Sunlight + Shadows // Self Portrait
Sometimes I wonder who I am. How it is that two radically different sides can exist in one self...how fluid and ever-changing and perhaps always mysterious and un-understandable we are.
In dreams you watch yourself, from above or from the side, much like a passerby - you watch as a detached spectator who observes freshly and without bias. Even if it is yourself whom you observe.
Sweet and nice and girly and cute, that's what people label me. How they see me. Who they think I am.
And if ever I deviate, they smile - sometimes openly, sometimes not - and think or say, "ah, she's trying to be different."
But I am not.
I have a sunlight + shadows self - the one that loves dark colors and photographs that depict raw, real moods + imagery and withdraws to hide in trees because sometimes life is too much and people are too loud and sometimes I'm the wildest introvert....that self is just as much me as the one people see on a daily basis.
"This isn't the real me, yet it is.
There's different versions of me, and they're all the real me.
And you know what? That kills me.
It's too confusing. I'm not one person.
I've got a twenty-something body, eight-year old heart,
eighteen-year old mind, and eighty-year old soul."
~All Cowboys Need Pretty Girls
We're told not to label people. But we do. And somewhere along the line we take it upon ourselves to decide who truly is multi-faceted and who is simply trying to be "cool."
Authenticity is not a sin. Neither is change.
There's something desperate and wild in realizing others have boxed and labeled you - even if they don't realize it. Because people see someone who loves to laugh and see an extrovert - and someone who is shy must be an introvert but never do they consider that a person can be both or neither and so much more.
It's why artists reinvent themselves so much, I think. Because they can, they can change perspective, change approach, dabble in the grittiness of their art.
I took a self-portrait and it made me want to cry - an image of light and shadows playing across a face that belongs to me. And yet, one friend was startled upon seeing it. She gave that odd, humoring half-smile and I could hear it in her voice when she said, "That's...an...interesting...picture of you."
A kind, polite ah, she's trying to be different - how sweet.
We speak of arrogance and confession as weapons that hurt and break, but sometimes gentle words from loved ones shatter our protective shields more than anything. I remained silent, stung with surprise and hurt - and sudden, swift doubt. This photo that I had loved, one of the rare few at which I looked and thought I was beautiful, had induced amusement....and my mind whirled through possibilities. What had she seen that I had missed? Unless...it was my face that made the image comical to her. That somehow, even this old friend had placed me in a box, a box and label out of which I was not allowed to attempt to alter or leave.
I voiced the thought and there it was again, the loving 'silly girl' look and a polite apology. You just don't look like yourself, she tried.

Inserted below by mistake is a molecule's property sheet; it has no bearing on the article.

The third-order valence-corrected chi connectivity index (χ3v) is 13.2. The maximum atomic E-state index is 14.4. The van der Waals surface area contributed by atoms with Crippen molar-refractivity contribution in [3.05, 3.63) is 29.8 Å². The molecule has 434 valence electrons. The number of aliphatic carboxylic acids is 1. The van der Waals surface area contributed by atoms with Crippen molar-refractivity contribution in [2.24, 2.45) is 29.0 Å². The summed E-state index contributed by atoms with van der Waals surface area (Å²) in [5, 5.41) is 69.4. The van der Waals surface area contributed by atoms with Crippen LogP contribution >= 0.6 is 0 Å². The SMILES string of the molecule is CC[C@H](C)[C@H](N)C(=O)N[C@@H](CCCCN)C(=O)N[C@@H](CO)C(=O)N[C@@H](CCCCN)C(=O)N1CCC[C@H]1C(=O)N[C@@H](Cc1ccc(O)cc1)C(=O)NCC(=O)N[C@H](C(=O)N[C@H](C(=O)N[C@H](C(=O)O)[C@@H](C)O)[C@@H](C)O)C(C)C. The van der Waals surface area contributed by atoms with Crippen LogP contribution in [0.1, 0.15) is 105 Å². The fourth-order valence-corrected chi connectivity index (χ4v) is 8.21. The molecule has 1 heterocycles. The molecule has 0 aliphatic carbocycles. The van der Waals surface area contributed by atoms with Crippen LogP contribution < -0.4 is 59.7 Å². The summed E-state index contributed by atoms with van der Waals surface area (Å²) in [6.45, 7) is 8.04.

To be told you don't look like yourself by someone else, someone who has no idea who you truly are, someone who can never fully read and comprehend the myriad of thoughts in your mind, the deep-seated emotions and fears that form you as the person you are...
It hurts. And I wonder again, wearily, if I really am beautiful. Or if my friend, who tells me constantly without provocation that I am, only finds me beautiful because she cares for me and because she sees the goodness in people - when in reality - my face, my body do not conform to the aesthetic principle of beauty.
I stumbled upon these drop-dead gorgeous photos of Hannah, a girl whose soul is as beautiful as her photography, and my breath was taken away. Tears leaked from my eyes along with hurt - because I understand how she feels. I understand her disbelief upon seeing those pictures, of her saying in wonder, 'I'm...almost...beautiful.'
She is. I, and all others who see her work and read her words know this. But I know all too well the stifling sense of self-doubt as a photographer in regards to one's own beauty.
We know how to capture others, become so used to hunting for the expression that makes their face light up with joy, with light. We are masters at making others feel beautiful, at garnering that response from them when they see the final pictures.
But who photographs the photographer? Who gives the woman behind the camera that same grace, that same gift of showing their beauty and hidden light? I cried at those pictures of the beautiful girl in the red dress, because I see myself in her - I feel the same disbelief towards myself. Understand, I know I am beautiful. It is rare though, that I truly feel it. I try so hard to hide my body. I am not proud of its entirety
I miss feeling beautiful. I miss feeling like me. I miss actually liking the skin I am in. I miss feeling that for once, I can relax because there will be few "bad" pictures.
The tears surprise me - they come late at night and without warning, suddenly provoked by breathtaking images of a real, raw girl standing in a dark lake and clad in a crimson dress. She is beautiful - and I understand. And so, I am fiercely, triumphantly happy for her.
I too, once felt that beautiful. In a red dress also, no less. It was many years ago, and my body has changed since then. Perhaps one day, I will feel that way again. I think I am on my way.